How to interpret extraordinary Biblical events is a question that is older than Christianity. Borg heavily promotes the emerging paradigm's answer to this question. The earlier paradigm and other views of Christianity also have value that he doesn't give due credit. Literal interpretation is difficult for the mind to accept, but when we open ourselves to the possibility of the most unbelievable things happening we truly open ourselves to our own spiritual possibilities. Extraordinary Biblical events have metaphorical value, but limiting their value as metaphorical starts us down the path of setting boundaries on what we believe is possible through God. This might make Christianity more acceptable to some. However, it takes the spirituality out of it for others. While there is transformational power that can be derived from Biblical metaphors, it doesn't match the power of being open to extraordinary possibilities.

    It's much like free speech. You might not like what someone says, but you can celebrate their right to say it. You might have trouble getting your mind around a virgin birth or a physical resurrection, but in some ways celebrating the birth and resurrection of Jesus as described by Biblical witnesses is celebrating that anything is possible through God. It's that "anything is possible" attitude that is behind all human advancement, spiritual or otherwise.

    Borg also has some gaps in his understanding of the earlier paradigm, although he articulates the emerging paradigm exceptionally well. For example, he introduces the terms pre-Easter Jesus and post-Easter Jesus to differentiate between the human and divine Jesus. He does this as if Christian theology doesn't already have a concept of Jesus as fully human/fully divine. This is a gross oversight. Additionally, in Christian theology the divine Jesus has existed since the beginning where Borg's Jesus appears to come into existance with the birth of the human Jesus.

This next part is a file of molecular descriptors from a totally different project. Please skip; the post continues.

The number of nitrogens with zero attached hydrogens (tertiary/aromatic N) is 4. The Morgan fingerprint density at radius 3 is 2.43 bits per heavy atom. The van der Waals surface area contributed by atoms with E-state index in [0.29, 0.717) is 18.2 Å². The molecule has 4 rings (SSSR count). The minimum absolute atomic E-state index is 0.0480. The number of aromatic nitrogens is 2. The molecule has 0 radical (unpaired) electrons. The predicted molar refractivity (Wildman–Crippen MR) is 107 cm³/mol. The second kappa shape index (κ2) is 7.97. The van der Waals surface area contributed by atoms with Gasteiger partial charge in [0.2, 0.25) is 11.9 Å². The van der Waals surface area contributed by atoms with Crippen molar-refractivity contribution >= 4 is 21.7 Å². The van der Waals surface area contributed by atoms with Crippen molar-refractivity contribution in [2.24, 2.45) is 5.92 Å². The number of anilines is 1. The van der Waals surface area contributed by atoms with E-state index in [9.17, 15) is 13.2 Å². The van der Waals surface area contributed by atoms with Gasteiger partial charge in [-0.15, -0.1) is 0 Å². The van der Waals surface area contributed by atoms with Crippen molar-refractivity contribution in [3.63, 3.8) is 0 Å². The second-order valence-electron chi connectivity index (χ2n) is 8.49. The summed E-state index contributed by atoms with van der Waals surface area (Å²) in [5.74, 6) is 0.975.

Borg misses another important point in his discussion of Jesus dieing for our sins. At the time of Jesus people believed disabilities, illness, accidents, and misfortune were retribution for sin - people were just getting what they deserved. In dieing for our sins, Jesus, in effect, wiped out the idea that sin and misfortune are necessarily coupled. Without this decoupling, it would be acceptable to discriminate against disabled and impoverished people. Unlike Borg, I believe Jesus thought he was dieing for our sins; he was telling us we should not think our misfortunes are retribution for sin - that is not the nature of God.

    One final thought, our hearts and our minds don't agree when it comes to many things, especially human relationships. It seems perfectly natural that our hearts and minds would also disagree when it comes to a spiritual relationship. It's important to keep them both open, not to make them agree....more info
  • Too much religious 'cultural-linguisticism' for me.
    The sub-subtitle of "The Heart of Christianity" is "How We Can Be Passionate Believers Today." If there was an answer to that in the book, I didn't find it.

    Perhaps it was obscured by too much "religious speak" - too much discussion of "metaphoric" meanings, or hidden behind such nebulous notions as "the more," "the isness," "the sacred," and "thin places." After thousands of years of our attempting to identify and explain "God," this is the best a noted scholar has to offer?

    I'm sorry; that doesn't work for me. In my experience, a person who really knows what they're talking about has little trouble sharing that knowledge with others in a way that is easily understandable and reasonably credible.

    The book has some interesting aspects. It begins with what seems like a promising discussion of change in the faith - the "early paradigm" vs. the "emerging paradigm." Unfortunately, that rather quickly becomes lost in discussions about such deep obscurities and irrelevancies as faith as "asssensus," "fiducia," "fidelitas," and "visio," in Chapter Two and is never mentioned again until Chapter 10.

    The possibility of the "born again" philosophy being a very early implementation of what we have recently come to understand as cognitive behavior therapy also seemed like a concept well worth developing further. But, having been mentioned, that idea was never again revisited until Chapter 10, where we are encouraged to embrace "cultural-linguistic" cliquism and hang around mostly with those who walk the walk and talk the talk. No, thank you! I think tribalism is not a good thing.

    A good opportunity talk about a logical connection between CBT and "born again" would have been in Chapter Nine's discussion of sin and salvation. Is our feeling of "sinfulness" perhaps a bulk perception of our low self-esteem and the self-defeating thinking and antisocial behavior it generates? Is salvation through the infinite grace of God an assurance that it is always possible to change for the better by erasing the feelings that produce such thought and behavior? But again, the original discussion meandered off into other areas, such as a discussion about whether or not there really is an afterlife - whether the concept of "heaven" is just a carrot offered in lieu of the hoped for rewards which are unlikely to accrue even to the virtuous in this life. Even that was also an interesting idea, but was developed no further than its original mention.